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Stories related to the internal politics of states and various domestic issues. 

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Emir of Kuwait dissolves parliament amid continuing political crisis between government and parliament

Emir of Kuwait dissolves parliament amid continuing political crisis between government and parliament

The Emir of Kuwait, Sheikh Mishal Al-Ahmad Al-Jaber Al-Sabah, on Thursday issued a decree dissolving the National Assembly following "disrespectful remarks by lawmakers regarding the ruler".  An official statement cited by the state news agency, KUNA,  said the parliament has been dissolved “due to the National Assembly breaching constitutional principles as it failed to show due respect to the political leadership and for deliberately using uncontrolled and offensive language”. The remarks were made by lawmaker Abdulkarim Al-Kandari last week. It is the third time the National Assembly has been dissolved during the past 18 months and the ninth time since 2006 amid non-stop political crises between the elected parliament and the government. The decree said the dissolution was based on article 107 of the constitution, which gives the Emir the authority to dissolve the National Assembly but by stating the reasons. The article also states that fresh elections must be held within two months of the date of the dissolution. The dissolved Assembly was elected barely nine months ago in early June last year after the dissolution of the previous Assembly over disputes with the government. The parliament of Kuwait (National Assembly) has more power than similar institutions in the other Gulf monarchies. This came about after the liberation of Kuwait following the Iraqi invasion and the first Gulf War. Whilst there are no political parties, parliamentarians are usually elected to represent interest groups, including religious groups. In recent years Parliament has been involved in a constant struggle with the government, which is usually led by a member of the ruling al Sabah family. This is the first political crisis under the new Emir, Sheikh Mishal al-Ahmad al-Jaber Al-Sabah, who took over as ruler in December, following the death of his predecessor. The new Emir has as yet also not named a Crown Prince, which leaves the issue of succession open. The Crown Prince usually comes from a different branch of the Al Sabah family, further complicating matters
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Opinion
Opinion: Pashinyan's Constitutional Gambit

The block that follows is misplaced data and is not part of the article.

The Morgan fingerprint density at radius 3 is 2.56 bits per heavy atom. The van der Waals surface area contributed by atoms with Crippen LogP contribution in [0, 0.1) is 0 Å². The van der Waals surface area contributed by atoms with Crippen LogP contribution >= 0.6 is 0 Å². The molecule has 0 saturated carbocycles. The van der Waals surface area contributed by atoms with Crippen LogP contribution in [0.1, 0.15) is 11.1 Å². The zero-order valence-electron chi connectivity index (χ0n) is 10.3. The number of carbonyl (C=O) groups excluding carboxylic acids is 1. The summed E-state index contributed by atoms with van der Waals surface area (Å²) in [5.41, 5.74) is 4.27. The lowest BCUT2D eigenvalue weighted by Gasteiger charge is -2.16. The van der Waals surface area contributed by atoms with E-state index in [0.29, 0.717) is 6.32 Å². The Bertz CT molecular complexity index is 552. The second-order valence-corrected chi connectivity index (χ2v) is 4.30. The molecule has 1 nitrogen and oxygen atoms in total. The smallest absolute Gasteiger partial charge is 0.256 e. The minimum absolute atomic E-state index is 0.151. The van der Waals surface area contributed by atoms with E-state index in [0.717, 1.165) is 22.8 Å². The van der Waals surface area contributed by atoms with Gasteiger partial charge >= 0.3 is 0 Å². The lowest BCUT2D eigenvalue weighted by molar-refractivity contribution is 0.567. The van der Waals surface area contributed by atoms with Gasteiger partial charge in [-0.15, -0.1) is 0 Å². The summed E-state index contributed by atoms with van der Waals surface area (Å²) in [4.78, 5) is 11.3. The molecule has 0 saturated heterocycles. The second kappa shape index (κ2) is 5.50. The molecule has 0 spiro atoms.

Opinion: Pashinyan's Constitutional Gambit

Reforming the constitution of any nation is inherently challenging, but in Armenia it has always proven particularly controversial, writes Onnik James Krekorian in this op-ed for commonspace.eu "Speaking at the Ministry of Justice in January, Pashinyan not only emphasised the necessity of constitutional reform but even argued for a comprehensive overhaul rather than piecemeal amendments. The purpose, he said, in addition to possibly switching from majority to minority governmental system, was to make Armenia “more competitive and viable” in a new “geopolitical and regional situation.” The opposition instinctively interpreted those words as referring to his administration’s attempts to normalise relations with Azerbaijan. At the heart of these claims is a belief that the preamble in the current constitution referring to the 1990 Declaration of Independence, itself based on the 1989 decision on the “Reunification of the Armenian SSR and the Mountainous Region of Karabakh,” could be removed. The opposition claims that doing so would only be at the behest of Baku. Armenian Foreign Minister Ararat Mirzoyan has not categorically denied the claim but does confirm that Azerbaijan continues to raise this issue in negotiations, interpreting the preamble as indisputable claims on its territory."

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Editor's choice
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Army stages military coup in Myanmar

Army stages military coup in Myanmar

Myanmar’s military seized power on Monday in a coup against the democratically elected government of Nobel laureate Aung San Suu Kyi, who was detained along with other leaders of her National League for Democracy (NLD) party in early morning raids.
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EU to Georgia: Sort out your political issues

EU to Georgia: Sort out your political issues

EU High Representative for Foreign Affairs and Security Policy Josep Borrell, "underlined the vital importance of Georgian political parties finding common ground on the current political situation" in a meeting on Thursday (21 January) with visiting Georgian president Salome Zurabishvili.
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Protests erupt across Tunisia

Protests erupt across Tunisia

Tunisia's capital, Tunis, witnessed a fourth straight night of street protests, in what doesn't seem to be a short-lived moment of unrest. Youth, in mostly working-class neighbourhoods, clashed with riot police as protestors took to the streets in about 15 locations. There are calls for further protests on social media as more than than 600 had been arrested.